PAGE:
Patricia Yarberry Allen, M.D. is a Gynecologist, Director of the New York Menopause Center, Clinical Assistant Professor of Obstetrics and Gynecology at Weill Cornell Medical College, and Assistant Attending Obstetrician and Gynecologist at New York-Presbyterian Hospital. She is a board certified fellow of the American College of Obstetrics and Gynecology. Dr. Allen is also a member of the Faculty Advisory Board and the Women’s Health Director of The Weill Cornell Community Clinic (WCCC). Dr. Allen was the recipient of the 2014 American Medical Women’s Association Presidential Award.

One of the joys of my professional life is my long affiliation with New York-Presbyterian Hospital. I did my internship, residency and fellowship at this fantastic medical center and have remained there throughout my career.

I thought that this alert would be useful to share how hospitals and physicians are working together to remain informed and prepared for this influenza outbreak and how New York-Presbyterian will use this as a model for all public health emergencies.

As news emerged last week of a potential pandemic swine flu (also known as H1N1 Flu), government officials quickly developed a plan for protecting the public against infection. The CDC, WHO and Department of Homeland Security have all done a fantastic job orchestrating a national and international response. Also vitally important have been local responders, especially those on the front lines of patient care—our hospitals.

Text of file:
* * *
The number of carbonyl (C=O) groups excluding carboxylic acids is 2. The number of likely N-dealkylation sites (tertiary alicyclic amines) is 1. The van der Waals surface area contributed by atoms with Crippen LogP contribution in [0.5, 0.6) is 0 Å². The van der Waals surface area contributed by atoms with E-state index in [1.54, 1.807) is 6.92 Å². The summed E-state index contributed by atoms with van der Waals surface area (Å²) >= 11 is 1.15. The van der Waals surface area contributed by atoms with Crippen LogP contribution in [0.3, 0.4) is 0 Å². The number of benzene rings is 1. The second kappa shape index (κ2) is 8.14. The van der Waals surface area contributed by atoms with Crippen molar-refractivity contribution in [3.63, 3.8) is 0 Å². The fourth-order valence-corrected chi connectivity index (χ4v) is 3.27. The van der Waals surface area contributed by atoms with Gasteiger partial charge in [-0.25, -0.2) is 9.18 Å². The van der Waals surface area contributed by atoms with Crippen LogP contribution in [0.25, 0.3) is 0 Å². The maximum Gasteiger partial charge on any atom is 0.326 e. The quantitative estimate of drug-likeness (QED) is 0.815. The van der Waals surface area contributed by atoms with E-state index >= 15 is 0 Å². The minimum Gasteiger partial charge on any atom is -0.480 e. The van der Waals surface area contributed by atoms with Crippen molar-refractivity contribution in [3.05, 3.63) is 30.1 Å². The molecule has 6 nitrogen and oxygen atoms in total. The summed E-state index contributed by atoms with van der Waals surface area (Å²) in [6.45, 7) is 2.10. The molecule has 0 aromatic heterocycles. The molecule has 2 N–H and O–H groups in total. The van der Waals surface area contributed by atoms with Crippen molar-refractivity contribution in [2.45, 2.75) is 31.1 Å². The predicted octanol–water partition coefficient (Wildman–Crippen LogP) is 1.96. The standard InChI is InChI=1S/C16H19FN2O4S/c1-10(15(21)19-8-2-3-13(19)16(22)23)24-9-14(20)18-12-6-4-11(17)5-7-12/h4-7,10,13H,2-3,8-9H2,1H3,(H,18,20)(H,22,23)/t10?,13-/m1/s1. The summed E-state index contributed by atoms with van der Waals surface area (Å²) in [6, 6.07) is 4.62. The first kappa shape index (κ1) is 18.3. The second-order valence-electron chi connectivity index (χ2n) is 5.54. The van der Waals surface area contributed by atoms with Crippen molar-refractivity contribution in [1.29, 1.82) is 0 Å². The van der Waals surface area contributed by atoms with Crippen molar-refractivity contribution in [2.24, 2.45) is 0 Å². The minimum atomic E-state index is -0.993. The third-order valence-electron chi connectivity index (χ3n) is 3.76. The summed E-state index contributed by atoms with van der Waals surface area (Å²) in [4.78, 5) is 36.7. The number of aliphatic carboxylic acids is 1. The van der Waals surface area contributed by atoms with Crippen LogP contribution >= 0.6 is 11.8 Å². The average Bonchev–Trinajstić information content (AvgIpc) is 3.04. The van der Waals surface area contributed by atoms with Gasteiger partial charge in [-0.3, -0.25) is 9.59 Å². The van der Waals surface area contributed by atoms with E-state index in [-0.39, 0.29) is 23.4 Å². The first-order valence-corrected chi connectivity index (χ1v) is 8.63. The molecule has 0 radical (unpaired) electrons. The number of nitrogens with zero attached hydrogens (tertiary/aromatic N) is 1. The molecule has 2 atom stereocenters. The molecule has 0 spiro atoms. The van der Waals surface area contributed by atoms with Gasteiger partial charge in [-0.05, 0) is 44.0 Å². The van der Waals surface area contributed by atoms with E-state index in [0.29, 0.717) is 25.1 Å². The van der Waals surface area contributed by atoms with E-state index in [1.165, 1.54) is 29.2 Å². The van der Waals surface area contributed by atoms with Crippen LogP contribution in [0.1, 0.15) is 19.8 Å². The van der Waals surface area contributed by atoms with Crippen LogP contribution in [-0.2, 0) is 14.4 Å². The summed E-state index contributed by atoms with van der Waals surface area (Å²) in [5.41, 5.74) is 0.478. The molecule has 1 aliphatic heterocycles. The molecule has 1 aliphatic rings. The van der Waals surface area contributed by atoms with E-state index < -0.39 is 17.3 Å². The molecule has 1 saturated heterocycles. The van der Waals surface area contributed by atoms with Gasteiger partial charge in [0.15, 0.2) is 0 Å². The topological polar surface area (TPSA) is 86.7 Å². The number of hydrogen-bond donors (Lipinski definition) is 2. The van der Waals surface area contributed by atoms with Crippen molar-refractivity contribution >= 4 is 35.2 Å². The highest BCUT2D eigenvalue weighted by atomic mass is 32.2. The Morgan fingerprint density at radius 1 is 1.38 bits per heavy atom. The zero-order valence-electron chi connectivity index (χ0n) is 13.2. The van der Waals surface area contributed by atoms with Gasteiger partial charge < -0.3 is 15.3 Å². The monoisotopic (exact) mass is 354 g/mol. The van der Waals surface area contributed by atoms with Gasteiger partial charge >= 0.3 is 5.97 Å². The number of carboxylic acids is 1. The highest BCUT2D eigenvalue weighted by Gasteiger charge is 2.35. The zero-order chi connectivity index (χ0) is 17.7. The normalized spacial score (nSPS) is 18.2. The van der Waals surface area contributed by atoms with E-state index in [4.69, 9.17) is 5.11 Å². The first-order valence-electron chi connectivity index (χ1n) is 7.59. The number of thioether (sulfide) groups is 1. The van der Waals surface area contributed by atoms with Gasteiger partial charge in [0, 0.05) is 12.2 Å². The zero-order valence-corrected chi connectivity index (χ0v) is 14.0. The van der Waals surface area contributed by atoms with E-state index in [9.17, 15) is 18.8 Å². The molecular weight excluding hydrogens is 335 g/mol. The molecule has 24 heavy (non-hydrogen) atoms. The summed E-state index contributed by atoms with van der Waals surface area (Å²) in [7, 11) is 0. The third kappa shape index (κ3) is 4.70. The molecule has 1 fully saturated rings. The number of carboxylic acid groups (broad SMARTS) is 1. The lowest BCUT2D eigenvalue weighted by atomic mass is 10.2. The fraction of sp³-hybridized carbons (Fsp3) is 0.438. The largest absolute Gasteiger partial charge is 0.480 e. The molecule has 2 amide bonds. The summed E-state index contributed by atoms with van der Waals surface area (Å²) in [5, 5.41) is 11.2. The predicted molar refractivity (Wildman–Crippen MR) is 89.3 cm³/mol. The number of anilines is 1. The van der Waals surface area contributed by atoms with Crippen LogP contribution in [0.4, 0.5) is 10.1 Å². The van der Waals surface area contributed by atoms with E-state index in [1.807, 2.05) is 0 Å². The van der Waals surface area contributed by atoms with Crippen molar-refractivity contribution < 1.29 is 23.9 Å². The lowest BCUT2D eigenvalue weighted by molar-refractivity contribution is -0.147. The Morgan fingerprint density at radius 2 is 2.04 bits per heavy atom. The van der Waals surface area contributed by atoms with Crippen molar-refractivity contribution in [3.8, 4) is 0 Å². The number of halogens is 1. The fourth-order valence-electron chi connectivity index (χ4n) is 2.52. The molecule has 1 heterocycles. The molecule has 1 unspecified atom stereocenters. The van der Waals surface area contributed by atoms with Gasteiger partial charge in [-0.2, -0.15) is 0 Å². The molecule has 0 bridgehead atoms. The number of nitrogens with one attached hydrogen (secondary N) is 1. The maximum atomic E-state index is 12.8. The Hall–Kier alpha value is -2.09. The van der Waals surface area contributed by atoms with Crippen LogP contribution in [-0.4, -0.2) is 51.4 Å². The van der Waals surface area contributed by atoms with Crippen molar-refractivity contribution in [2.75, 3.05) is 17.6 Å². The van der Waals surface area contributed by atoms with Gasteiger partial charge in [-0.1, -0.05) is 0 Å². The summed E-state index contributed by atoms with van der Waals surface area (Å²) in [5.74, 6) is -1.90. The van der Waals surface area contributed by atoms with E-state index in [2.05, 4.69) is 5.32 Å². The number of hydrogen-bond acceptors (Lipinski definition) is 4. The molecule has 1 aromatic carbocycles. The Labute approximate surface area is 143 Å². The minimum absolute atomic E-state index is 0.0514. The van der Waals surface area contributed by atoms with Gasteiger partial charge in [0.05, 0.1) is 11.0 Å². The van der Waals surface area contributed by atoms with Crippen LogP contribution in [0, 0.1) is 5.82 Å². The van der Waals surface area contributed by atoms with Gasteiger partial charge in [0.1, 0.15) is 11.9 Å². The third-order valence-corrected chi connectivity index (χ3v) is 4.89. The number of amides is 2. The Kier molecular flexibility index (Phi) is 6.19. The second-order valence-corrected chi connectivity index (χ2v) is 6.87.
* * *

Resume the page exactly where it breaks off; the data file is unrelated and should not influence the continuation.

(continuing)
New York City has seen nearly 50 confirmed cases of swine flu—the greatest concentration anywhere in the United States. New York-Presbyterian Hospital—the city’s largest—has worked closely with health officials to make preparations for patients, and to help prevent outbreaks. The Hospital’s senior administrators rapidly put in place a system of daily conference calls to update clinical staff at their five main campuses. Information has included protocols for diagnosing, isolating and treating patients. Regular updates have also been disseminated through the Hospital’s internal Web site, with links to resources provided by the CDC along with city and state information. It is a process familiar to everyone at New York-Presbyterian, which strives to be prepared for emergencies with measures including regular disaster drills.

A leading trauma center, New York-Presbyterian sees more than 630 emergency visits every day. They have seen an increase in the number of people concerned about swine flu, but as of today, there have been no confirmed cases at the Hospital.

As one the nation’s leading teaching hospitals, New York-Presbyterian is also a regular source for medical expertise. The Hospital is home to several international authorities on influenza who have recently made a number of media appearances to help inform the public about swine flu. One of these is Dr. Anne Moscona, left, professor of pediatrics and microbiology & immunology at Weill-Cornell Medical College and a pediatrician at NYP’s Komansky Center for Children’s Health. She and other Hospital experts have done a superb job in getting the word out with tips on preventing infection and advice on when to seek medical attention. They have also helped dispel myths such as the one that eating pork or pork products puts you at risk.

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